On January 03, China successfully landed a robotic spacecraft – Chang’e-4 – on the far side of the Moon, the first ever such attempt and landing. Named after the mythical moon goddess Chang’e, the Chang’e-4 mission will test plant growth and listen for radio emissions normally blocked by Earth’s atmosphere.
Chang’e-4 landed in a vast impact region measuring some 2,500km in diameter and 13km in depth, and it is the single-largest impact basin on the Moon and one of the largest in the Solar System.
Because the Moon rotates around its axis at the same speed as it orbits the Earth, we never see the far side from the ground. The lack of direct sight means the mission requires a relay satellite to enable communications between Earth-based mission control and the spacecraft. A relay satellite, named Queqiao, was launched in May 2018 to transmit signals.
There have been numerous missions to the Moon in recent years, but the vast majority have been to orbit, fly by or impact. The last crewed landing was Apollo 17 in 1972.
The Chang’e-4 lander carries three scientific payloads, respectively, developed by the Netherlands, Sweden and Germany.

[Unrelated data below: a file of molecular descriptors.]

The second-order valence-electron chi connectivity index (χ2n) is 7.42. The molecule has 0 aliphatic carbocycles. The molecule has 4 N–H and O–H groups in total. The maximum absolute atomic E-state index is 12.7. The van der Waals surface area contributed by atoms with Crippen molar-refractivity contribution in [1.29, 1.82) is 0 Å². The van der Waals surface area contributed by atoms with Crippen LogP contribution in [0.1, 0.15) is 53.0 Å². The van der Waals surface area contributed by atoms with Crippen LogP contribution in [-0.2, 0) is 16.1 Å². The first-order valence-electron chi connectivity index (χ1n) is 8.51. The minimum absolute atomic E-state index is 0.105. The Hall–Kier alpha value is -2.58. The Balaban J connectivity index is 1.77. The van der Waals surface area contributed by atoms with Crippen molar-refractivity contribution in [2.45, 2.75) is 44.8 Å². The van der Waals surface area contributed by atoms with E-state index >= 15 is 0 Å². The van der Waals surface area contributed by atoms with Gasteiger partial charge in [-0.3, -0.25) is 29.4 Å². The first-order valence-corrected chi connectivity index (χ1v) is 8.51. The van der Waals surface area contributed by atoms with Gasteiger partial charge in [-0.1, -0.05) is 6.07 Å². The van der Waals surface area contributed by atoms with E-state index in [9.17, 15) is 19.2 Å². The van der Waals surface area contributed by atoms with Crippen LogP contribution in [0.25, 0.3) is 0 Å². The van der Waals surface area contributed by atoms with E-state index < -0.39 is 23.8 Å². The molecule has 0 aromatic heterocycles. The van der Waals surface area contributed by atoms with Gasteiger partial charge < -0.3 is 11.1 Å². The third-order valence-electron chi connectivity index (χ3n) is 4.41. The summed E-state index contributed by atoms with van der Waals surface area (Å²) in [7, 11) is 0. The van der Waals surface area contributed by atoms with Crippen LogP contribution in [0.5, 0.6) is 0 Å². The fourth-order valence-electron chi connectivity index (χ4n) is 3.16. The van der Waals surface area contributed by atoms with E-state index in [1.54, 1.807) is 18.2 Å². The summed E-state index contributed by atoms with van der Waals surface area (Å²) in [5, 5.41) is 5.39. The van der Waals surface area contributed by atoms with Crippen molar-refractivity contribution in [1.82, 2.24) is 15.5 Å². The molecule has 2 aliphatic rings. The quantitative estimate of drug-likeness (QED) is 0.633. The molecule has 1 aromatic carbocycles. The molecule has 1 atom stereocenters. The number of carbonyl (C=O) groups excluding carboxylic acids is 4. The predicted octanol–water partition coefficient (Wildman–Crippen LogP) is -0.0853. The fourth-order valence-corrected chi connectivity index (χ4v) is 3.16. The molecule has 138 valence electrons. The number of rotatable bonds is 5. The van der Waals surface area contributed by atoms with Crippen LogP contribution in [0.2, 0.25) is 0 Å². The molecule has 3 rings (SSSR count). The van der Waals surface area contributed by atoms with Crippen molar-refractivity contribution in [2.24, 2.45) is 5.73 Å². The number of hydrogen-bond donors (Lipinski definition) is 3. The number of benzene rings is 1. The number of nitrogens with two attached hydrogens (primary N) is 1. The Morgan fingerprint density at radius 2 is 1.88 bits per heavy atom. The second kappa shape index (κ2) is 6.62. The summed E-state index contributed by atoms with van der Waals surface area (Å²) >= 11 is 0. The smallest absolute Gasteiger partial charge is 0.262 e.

Dutch-Chinese low-frequency radio spectrometers on the lander and relay satellite will observe 21-cm hydrogen line radiation and study how the universe emerged after the Big Bang. Radio and television signals blight earth-based attempts to see these faint 21-cm signs from the Cosmic Dawn – the far side of the Moon offers shelter from these transmissions.
Chang’e-4’s rover carries a small advanced analyser for neutrals, developed in Sweden, to study the interaction between solar winds and the moon surface.
A German-developed neutron and radiation dose detector on the lander will measure radiation levels – crucial for long-term human occupation of the Moon. China ultimately hopes its efforts will lead to a crewed lunar landing, the first since NASA’s Apollo programme ended in 1972.
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